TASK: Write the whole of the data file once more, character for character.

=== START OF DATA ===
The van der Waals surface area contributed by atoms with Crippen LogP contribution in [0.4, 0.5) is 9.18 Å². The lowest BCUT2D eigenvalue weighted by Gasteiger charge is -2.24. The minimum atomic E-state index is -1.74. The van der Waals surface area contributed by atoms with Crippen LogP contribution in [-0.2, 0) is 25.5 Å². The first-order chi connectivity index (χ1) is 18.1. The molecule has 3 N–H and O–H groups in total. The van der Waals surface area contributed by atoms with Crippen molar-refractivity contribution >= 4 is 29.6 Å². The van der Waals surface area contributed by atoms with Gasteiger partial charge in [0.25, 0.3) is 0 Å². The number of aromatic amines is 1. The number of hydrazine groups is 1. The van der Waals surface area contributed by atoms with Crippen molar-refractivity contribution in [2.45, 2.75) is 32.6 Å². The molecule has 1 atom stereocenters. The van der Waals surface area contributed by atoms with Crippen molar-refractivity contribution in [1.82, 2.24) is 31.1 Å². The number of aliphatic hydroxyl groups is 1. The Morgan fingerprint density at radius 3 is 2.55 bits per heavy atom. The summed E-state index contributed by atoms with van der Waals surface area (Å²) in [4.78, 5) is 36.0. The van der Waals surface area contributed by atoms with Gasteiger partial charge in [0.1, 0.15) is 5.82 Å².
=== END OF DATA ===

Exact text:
The van der Waals surface area contributed by atoms with Crippen LogP contribution in [0.4, 0.5) is 9.18 Å². The lowest BCUT2D eigenvalue weighted by Gasteiger charge is -2.24. The minimum atomic E-state index is -1.74. The van der Waals surface area contributed by atoms with Crippen LogP contribution in [-0.2, 0) is 25.5 Å². The first-order chi connectivity index (χ1) is 18.1. The molecule has 3 N–H and O–H groups in total. The van der Waals surface area contributed by atoms with Crippen molar-refractivity contribution >= 4 is 29.6 Å². The van der Waals surface area contributed by atoms with Gasteiger partial charge in [0.25, 0.3) is 0 Å². The number of aromatic amines is 1. The number of hydrazine groups is 1. The van der Waals surface area contributed by atoms with Crippen molar-refractivity contribution in [2.45, 2.75) is 32.6 Å². The molecule has 1 atom stereocenters. The van der Waals surface area contributed by atoms with Crippen molar-refractivity contribution in [1.82, 2.24) is 31.1 Å². The number of aliphatic hydroxyl groups is 1. The Morgan fingerprint density at radius 3 is 2.55 bits per heavy atom. The summed E-state index contributed by atoms with van der Waals surface area (Å²) in [4.78, 5) is 36.0. The van der Waals surface area contributed by atoms with Gasteiger partial charge in [0.1, 0.15) is 5.82 Å².